THE JOY OF GREEK EMBROIDERY

MORE THAN 150 STITCHING STYLES TELL A STORY OF LIFE AND DEATH

By Loukia Richards


Hemline, Crete, 18th century. Embroidery with flowers, animals, and mermaid. The motifs were copied from Venetian lace designs. Courtesy of Peloponnesian Folklore Foundation Collection Nafplio.

Embroidery accompanies all aspects of Greek life from birth to death. While the mermaid motif protects newborns against the evil eye, a black cross stitched on the shroud shields the soul against dangers lurking beyond the grave. Embroidery motifs on garments and household or ecclesiastical textiles reveal gender, class, marital status, origins and cultural roots, trade and exchange, conflict and adaptation; they manifest and increase fertility, abundance, happiness.

Fusion of cultures and styles

Although it is often claimed that embroidery comes from Persia, in Euripides's drama Iphigeneia in Tauris" (fifth century BC) embroidery provides the plot twist. In one of theater's most suspenseful scenes, Iphigeneia, the abducted princess of Mycenae and priestess of Artemis in the barbarian Tauris, learns that the stranger she is about to sacrifice is her long-lost brother Orestes. His identity is revealed and confirmed when he describes the intricate embroidery that Iphigeneia mastered when she was young.


"Prospekt Gagarina", 2008. Embroidery on textile by Loukia Richards. Photo: Studio Kominis Athens.
More than 150 different stitching styles are used to reproduce the rich visual language of Greek motifs that vary from region to region. The same motifs can be traced in sculptural ornaments, mosaics, and murals in Byzantine churches and the sacred manuscripts of Mount Athos. Textile historians note that Greek embroidery is a fusion of traditions that flourished in the eastern Mediterranean. Embroiderers integrated new elements into existing patterns, making ‘Greek embroidery' a milestone in textile history. The same motifs can be read as a chronicle of Greece across the centuries. Despite enduring numerous invasions and conquests by foreign armies, Greeks preserved their cultural identity and heritage by adapting to these new conditions, incorporating and Hellenizing them.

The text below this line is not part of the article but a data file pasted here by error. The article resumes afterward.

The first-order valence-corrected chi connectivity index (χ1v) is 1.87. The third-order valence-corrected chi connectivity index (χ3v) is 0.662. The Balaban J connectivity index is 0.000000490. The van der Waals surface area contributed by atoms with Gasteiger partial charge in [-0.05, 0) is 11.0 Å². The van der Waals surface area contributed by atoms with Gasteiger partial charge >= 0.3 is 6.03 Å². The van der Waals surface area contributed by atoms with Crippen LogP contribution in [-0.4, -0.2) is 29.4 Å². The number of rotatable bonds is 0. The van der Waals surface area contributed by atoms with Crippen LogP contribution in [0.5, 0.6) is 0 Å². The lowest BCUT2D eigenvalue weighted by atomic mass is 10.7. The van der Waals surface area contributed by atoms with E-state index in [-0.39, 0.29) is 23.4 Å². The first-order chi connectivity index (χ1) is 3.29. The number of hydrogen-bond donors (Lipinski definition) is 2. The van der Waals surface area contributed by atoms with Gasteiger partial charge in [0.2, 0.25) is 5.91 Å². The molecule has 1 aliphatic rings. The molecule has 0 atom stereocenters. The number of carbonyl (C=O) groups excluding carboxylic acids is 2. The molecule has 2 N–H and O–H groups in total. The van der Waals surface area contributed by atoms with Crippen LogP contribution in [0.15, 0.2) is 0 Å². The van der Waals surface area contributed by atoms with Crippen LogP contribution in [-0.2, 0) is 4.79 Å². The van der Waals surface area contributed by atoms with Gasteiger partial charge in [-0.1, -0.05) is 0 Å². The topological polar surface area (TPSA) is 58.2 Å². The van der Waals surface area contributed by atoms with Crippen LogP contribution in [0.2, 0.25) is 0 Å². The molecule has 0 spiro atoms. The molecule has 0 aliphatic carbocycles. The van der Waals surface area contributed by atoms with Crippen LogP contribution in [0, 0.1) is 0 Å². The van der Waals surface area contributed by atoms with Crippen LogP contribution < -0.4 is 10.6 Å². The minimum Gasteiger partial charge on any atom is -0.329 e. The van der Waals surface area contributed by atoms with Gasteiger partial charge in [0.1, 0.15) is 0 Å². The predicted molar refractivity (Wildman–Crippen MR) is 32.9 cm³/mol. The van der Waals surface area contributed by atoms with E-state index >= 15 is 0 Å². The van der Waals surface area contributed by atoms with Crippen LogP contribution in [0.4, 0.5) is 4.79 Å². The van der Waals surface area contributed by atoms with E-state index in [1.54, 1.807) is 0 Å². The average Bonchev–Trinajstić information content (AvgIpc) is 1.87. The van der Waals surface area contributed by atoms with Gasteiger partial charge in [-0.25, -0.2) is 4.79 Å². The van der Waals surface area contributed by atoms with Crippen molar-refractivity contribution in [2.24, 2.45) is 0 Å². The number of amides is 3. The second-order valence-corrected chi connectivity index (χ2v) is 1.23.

"The embroideries were the product of the native culture, fused with the cultures of all the nations that had conquered and settled or had passed through the area," writes Roderick Taylor in his classic volume Embroidery of the Greek islands. "The native Greek culture was based on that of the extended Classical Greek world and on later manifestations of the Hellenistic world, namely Greece, Coptic Egypt, and Byzantium. The conquerors were the Franks and the Latins, Aragonese and Catalans, Venetians and Genoese, and later the Ottomans. Some stayed longer than others and although some influenced the native Greeks and the way they lived, it was the conquerors themselves that were influenced by their stay and it was their lives that were changed."


"Flower Dress", 2022. Embroidery by Loukia Richards. Photo: Chr. Ziegler.

The Greeks' intrepid character was shaped by maritime trade dating back to the Copper Age, as epitomized by Homer in The Odyssey. This so-called bible of the Greeks embodies their faith in the concept of life and death – and this has not changed much since the Homeric Age. The brief ‘joy of life' is followed by an anemic eternity in the kingdom of shadows.

This ‘joy of life' is discernible in all aspects of Greek culture – food, music, hospitality, social gatherings, and celebrations – but finds its most vivid expression in embroidery compositions depicting the united cosmos. In this universe gods, spirits, monsters, angels, humankind, flora, and fauna, both the natural and the supernatural, are presented in detail and exist in their own right. By comparison, the tunic-shaped shroud, which was the same for everybody, rich or poor, was stitched simply with a cross during the lifetime of the deceased.

 

READ THE FULL ARTICLE IN THE DIGITAL OR PRINT VERSION...




Order the digital or print version of Issue #06